Tag Archives: marshes

Salt Water Marshes and Amelia Island

Amelia Island, Florida located in the northeast corner of the state just north of Jacksonville is a beautiful barrier island with 13 miles of beaches. Salt water marshes surround much of the island and provide protection against beach erosion as well as providing a rich marine environment for aquatic marine life. The beaches are deep and long and provide people with plenty of room to walk, jog, lay out a blanket and enjoy the surf and views. Amelia Island has a rich history and has belonged to 8 different countries during Americas’ history . The name of the island came from Britain who named it after Princess Amelia, daughter of King George II.

During my brief stop on the island I enjoyed looking at the historic section of the island that has been preserved, the beaches which seem to go on forever, a long pier jutting out into the Atlantic ocean and the beautiful salt marshes which surround much of the island.  The salt water marshes provide food, spawning areas and protection from predators. Other coastlines and barrier islands like those which used to protect the Louisiana coastline near New Orleans could learn a lesson from the healthy salt marshes that protect Amelia Island. Amelia Island has a good website with additional information about this barrier island.



Welcome to my Website and Blog Our Wetlands in Florida. This site is meant to inform readers about the importance of wetlands or land that is partially or fully submerged in water for most of the year. Florida was once mostly a wetland consisting of swamps, marshes, estuaries  and shallow bodies of water south of Orlando that flowed south towards the Everglades.  Wetlands in Florida and in other states filter and clean the water we drink, and provides a healthy habitat for wildlife. Included in this blog/website are photos of parks, preserves and wildlife that depend on healthy wetlands.  Browse around to the different posts and pictures by clicking on one of the recent posts, categories or the archives. I have included many links to other websites if you want to learn more about a specific topic.   The pictures are originals that I took with my digital camera unless otherwise noted. Click on pictures for larger images.  Comments are appreciated and make a blog more interesting to readers.   Thanks for visiting.   – Dave Zuhusky



Sanibel-Captiva Land & Wildlife Conservation Foundation (SCCF)

Sanibel Captiva Conservation Foundation

Sanibel Captiva Conservation Foundation Observation Tower

Observaton Tower

The Sanibel & Captiva Conservation Foundation (SCCF) is dedicated to the conservation of coastal habitats and aquatic resources on Sanibel & Captiva Islands. The SCCF manages over 1,300 acres of land on the islands and owns an additional 500 acres on nearby Pine Island.  The SCCF Marine Laboratory conducts research on areas including seagrasses, mangroves and harmful algal blooms, fish populations and shell-fish restoration. SCCF’s RECON (River,Estuary, and Coastal Network) network of seven in-water sensors provides real-time hourly readings of key water quality parameters over a 90 mile area.

The SCCF also offers educational programs for people of all ages from beach walks to boat tours, wading trips, kayak trip tours and classroom based activities. There is a great trail to hike and walk where you will see a lot of the native trees, plants and wildlife from the islands. The SCCF’s  4 miles of trails also has an observation tower where you can see a large part of the preserve. The visitor center has a  touch tank of marine life,  butterfly house and nature shop. The SCCF also has a Nature Plant Nursery with a wide variety of plants for sale.  www.sccf.org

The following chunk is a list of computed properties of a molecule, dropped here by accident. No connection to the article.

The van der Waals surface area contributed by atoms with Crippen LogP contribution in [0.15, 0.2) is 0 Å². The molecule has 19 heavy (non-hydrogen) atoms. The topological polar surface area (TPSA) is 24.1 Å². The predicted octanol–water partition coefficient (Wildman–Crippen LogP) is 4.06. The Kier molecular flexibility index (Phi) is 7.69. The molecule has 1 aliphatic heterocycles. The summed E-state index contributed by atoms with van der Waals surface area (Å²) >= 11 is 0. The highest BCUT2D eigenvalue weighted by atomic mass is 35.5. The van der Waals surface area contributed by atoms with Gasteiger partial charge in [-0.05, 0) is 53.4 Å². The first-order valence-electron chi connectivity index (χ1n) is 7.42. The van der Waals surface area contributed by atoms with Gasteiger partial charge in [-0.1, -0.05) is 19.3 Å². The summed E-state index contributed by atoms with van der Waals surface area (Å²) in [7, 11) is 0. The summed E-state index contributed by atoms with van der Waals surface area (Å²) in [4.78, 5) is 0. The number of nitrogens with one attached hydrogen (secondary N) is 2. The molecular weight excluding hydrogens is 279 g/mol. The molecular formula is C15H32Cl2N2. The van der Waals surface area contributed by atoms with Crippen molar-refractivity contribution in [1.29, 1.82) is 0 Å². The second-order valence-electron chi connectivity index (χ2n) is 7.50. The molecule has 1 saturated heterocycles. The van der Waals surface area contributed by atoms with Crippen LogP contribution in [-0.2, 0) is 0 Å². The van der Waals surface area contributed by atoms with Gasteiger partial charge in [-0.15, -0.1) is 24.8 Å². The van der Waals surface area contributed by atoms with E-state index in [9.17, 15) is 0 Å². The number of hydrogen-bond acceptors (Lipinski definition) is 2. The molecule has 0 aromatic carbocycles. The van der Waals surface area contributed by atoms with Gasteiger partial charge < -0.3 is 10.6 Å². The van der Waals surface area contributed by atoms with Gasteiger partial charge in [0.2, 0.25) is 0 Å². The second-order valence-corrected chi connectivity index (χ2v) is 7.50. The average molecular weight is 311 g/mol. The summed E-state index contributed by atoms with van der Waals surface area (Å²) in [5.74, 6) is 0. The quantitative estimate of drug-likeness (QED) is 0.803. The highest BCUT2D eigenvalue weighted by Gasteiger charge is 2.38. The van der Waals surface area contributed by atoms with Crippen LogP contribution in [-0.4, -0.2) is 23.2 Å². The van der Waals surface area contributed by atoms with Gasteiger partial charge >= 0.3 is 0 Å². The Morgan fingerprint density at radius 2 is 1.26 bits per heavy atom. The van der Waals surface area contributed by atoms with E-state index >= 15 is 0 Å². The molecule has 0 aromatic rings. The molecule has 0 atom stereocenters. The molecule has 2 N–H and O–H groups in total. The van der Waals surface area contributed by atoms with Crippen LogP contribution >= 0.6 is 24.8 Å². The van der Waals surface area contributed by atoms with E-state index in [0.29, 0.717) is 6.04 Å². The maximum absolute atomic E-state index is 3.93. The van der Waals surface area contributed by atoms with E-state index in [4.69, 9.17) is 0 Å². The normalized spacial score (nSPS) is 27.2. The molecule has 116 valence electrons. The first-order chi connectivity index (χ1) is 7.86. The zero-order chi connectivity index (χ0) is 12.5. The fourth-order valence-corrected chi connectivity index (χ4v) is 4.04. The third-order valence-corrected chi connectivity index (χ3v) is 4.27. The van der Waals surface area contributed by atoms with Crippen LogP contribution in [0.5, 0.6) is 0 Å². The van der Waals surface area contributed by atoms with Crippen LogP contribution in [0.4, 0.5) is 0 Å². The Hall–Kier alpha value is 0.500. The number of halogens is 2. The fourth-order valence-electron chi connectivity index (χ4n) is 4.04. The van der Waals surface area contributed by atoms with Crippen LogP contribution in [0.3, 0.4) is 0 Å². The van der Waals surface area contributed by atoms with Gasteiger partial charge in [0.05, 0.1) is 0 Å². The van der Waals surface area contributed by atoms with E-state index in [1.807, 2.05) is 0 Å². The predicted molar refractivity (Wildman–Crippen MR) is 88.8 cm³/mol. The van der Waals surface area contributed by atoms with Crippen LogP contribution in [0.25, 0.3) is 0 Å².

click on image for bigger picture





Turtles at Six Mile Slough Preserve

Turtles at Six Mile Slough Preserve

A wetland is an area that is covered by water part or most of the year. A swamp is a good example of a wetland because it is submerged most of the year by rainfall, sheet flow of water or underground springs. Marshes are wetlands that are covered by water for a shorter period of time and may be dry for part of the year.  The Everglades National Park or “River of Grass”  in Florida is one of the best known examples of wetlands because its ground is covered with water for most of the year. Soils in Wetlands are called hydric or alluvial which means they are covered by water most of the year and thus  have different kinds of plants and vegetation.  Other types of wetlands may be called marshes, estuaries  bogs, bayheads, cypress domes, stands and sloughs, or wet prairies. The Univ. of Florida IFAS does a lot of research into the ecology of wetlands and have a good description of wetlands and their importance. The picture shown above is a pond at Six Mile Cypress Slough in Ft. Myers. A slough is a slow moving swamp channeling the water downstream.





Wetlands, Swamps, Marshes, and Estuaries

Pond at Six Mile Cypress Slough

Pond at Six Mile Cypress Slough – click on picture to enlarge

Our Wetlands which are composed of Estuaries, Marshes and Swamps are vital to the health of Florida. Our Wetlands help to let rainwater seep into the ground and recharge our aquifers where we get much of our drinking water. With a population of 19 million people in 2014 and growing fast we cannot jeopardize our health and future water supplies by over developing the land with impervious surfaces like roads, parking lots, residential and commercial developments.  We need to keep green spaces likes parks, marshes, swamps, lakes and other areas alive and growing in number to support ourselves and our important habitats for wildlife. The University of Florida IFAS has a good website describing basic facts of wetlands. You can scroll through this website and see various kinds of wetlands.